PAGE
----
The trouble is that our drive has a gentle slope and when the ball rolls past a certain point, Joni knows she can't go after it as it's outside of her boundary. So she sits and watches it as it makes its way down the hill, gaining momentum as it goes around the corner and out of sight, before it comes to rest, buried in some weeds or under a pile of (red) leaves at the base of a tree. As most of this playing and losing of the red ball is done while we are elsewhere, we have no idea that it's even missing until we look for it to play with her and find it… gone.
If she lost it only a short time before we arrive on the scene she might still be sitting staring around the end of the drive in the general direction where she last saw it. Usually by the time we are looking for it, Joni has moved on to other toys that don't leave of their own accord (such as the Frisbee) and looks at us blankly when we ask where it is.
She loved it as soon as we brought it home to her and this photo is showing her and the new red ball on the day she first got it. We still have it, but now have to reserve her playtime with it when we are there to keep an eye on it.
Joni has her rituals and habits as do we all. She refines and develops hers into more and more complicated routines and uses her communication skills to train us to respond to them and make us a partner in them. This is her latest. If you looked out of our kitchen window you would not see a dog on our property. You would see dog toys – a Frisbee or a ball, strategically placed so you wouldn't be able to miss them if you stepped outside the door. As soon as you were outside, you would hear a slight movement in the bushes. If you crouched down, this is what you would see, lurking in the bushes, almost invisible. Her eyes are fixed on the toy near you, pointedly looking in that direction in case you have missed it. Every nerve of her body is tense as she waits for you to take part in the game. And you have to! How could you bear to disappoint her when she looks like that?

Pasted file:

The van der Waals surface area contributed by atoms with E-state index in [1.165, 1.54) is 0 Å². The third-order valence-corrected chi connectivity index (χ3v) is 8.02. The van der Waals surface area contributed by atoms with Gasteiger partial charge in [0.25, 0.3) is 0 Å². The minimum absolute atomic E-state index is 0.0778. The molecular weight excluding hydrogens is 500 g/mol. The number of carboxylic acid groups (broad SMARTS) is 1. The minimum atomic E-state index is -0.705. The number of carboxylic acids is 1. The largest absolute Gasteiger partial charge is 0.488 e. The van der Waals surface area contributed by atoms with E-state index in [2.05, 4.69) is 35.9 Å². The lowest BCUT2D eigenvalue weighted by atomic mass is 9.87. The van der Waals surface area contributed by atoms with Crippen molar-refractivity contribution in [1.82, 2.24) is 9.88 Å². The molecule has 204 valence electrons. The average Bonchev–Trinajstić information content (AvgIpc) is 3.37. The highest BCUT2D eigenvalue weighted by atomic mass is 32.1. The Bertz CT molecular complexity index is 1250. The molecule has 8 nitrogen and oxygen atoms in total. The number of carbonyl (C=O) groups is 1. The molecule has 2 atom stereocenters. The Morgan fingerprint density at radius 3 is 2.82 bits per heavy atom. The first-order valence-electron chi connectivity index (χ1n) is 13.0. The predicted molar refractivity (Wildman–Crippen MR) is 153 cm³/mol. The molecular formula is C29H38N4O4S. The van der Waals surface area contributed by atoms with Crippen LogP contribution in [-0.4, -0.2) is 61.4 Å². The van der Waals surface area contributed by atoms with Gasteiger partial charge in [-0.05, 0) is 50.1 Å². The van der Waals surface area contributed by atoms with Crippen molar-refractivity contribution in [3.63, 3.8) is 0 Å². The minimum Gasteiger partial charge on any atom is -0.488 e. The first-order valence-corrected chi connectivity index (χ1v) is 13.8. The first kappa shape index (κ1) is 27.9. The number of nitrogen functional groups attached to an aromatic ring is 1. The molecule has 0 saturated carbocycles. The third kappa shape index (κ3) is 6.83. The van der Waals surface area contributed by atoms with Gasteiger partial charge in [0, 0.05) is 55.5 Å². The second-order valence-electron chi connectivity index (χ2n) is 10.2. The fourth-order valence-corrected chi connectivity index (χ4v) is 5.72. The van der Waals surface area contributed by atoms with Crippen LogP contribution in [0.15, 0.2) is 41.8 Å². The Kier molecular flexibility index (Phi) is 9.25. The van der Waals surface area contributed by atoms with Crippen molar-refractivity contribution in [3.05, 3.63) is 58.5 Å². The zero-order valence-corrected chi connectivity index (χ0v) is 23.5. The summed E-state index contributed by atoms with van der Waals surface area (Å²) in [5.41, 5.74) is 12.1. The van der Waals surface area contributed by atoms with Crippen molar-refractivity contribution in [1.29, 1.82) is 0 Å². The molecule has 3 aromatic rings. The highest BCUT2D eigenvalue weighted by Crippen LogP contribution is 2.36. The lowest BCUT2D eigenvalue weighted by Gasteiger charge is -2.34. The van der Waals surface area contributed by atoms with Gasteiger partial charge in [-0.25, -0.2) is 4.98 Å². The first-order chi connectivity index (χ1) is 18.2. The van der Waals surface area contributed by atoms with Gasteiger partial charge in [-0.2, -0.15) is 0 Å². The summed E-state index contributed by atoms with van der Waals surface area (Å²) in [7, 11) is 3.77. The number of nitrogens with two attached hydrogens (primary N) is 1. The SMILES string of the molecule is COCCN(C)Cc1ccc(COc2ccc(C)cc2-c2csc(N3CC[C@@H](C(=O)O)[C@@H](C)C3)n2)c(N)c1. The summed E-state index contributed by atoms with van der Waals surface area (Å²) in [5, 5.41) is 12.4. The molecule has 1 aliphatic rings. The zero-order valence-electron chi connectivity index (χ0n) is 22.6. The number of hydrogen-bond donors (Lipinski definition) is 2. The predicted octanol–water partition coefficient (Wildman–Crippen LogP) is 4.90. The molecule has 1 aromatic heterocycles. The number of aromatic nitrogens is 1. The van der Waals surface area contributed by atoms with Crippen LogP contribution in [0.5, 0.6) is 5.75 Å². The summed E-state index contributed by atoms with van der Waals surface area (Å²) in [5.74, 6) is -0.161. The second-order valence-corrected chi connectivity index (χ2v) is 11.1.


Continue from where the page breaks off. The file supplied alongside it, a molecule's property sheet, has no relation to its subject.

At last, another treat for the followers of Joni and Her Collection!
It's been a while since we showed her softer side as usually she wears the intense and focused expression so common in this breed. This time I caught her watching a bee that was crawling around on the ground. She seems to be able to spot an insect or worm wherever it is in the grass and usually alerts me to it by a cycle of dancing around it barking in excitement first, then trying to pat it with her paw and finally sitting down and putting on her friendliest look, hoping that it will be enticed to play with her. Then she starts the whole performance again. This shows her friendly face stage.
Joni will be 2 years old in December so she is still a young dog and finds delight in her discoveries every day as does a child. When I see her doing this I am often able to share in her excitement and have seen many tiny wonders just from watching her.
Everyone who is following Joni’s story has heard about her passion obsession with blue balls. Here is a portrait of her with her two current favourites. (One is more of an egg shape and originally came dressed up in a cute fluffy animal cover, but that went in about 10 minutes, leaving the business part ready for play.)